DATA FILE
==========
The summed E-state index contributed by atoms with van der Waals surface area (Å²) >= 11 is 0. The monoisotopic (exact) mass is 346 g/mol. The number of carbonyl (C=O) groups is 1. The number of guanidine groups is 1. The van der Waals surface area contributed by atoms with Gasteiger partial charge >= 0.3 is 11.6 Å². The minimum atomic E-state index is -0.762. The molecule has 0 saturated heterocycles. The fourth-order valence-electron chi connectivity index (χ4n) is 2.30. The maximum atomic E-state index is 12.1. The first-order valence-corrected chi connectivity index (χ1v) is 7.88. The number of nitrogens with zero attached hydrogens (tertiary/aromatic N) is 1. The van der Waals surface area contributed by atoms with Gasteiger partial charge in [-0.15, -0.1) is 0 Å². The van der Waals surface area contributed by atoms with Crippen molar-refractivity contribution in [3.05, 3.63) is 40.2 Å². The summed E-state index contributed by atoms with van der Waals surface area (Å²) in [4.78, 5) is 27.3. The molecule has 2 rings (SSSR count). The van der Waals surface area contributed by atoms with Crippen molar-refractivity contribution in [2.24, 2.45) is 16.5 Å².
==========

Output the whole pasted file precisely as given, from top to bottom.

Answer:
The summed E-state index contributed by atoms with van der Waals surface area (Å²) >= 11 is 0. The monoisotopic (exact) mass is 346 g/mol. The number of carbonyl (C=O) groups is 1. The number of guanidine groups is 1. The van der Waals surface area contributed by atoms with Gasteiger partial charge >= 0.3 is 11.6 Å². The minimum atomic E-state index is -0.762. The molecule has 0 saturated heterocycles. The fourth-order valence-electron chi connectivity index (χ4n) is 2.30. The maximum atomic E-state index is 12.1. The first-order valence-corrected chi connectivity index (χ1v) is 7.88. The number of nitrogens with zero attached hydrogens (tertiary/aromatic N) is 1. The van der Waals surface area contributed by atoms with Gasteiger partial charge in [-0.15, -0.1) is 0 Å². The van der Waals surface area contributed by atoms with Crippen molar-refractivity contribution in [3.05, 3.63) is 40.2 Å². The summed E-state index contributed by atoms with van der Waals surface area (Å²) in [4.78, 5) is 27.3. The molecule has 2 rings (SSSR count). The van der Waals surface area contributed by atoms with Crippen molar-refractivity contribution in [2.24, 2.45) is 16.5 Å².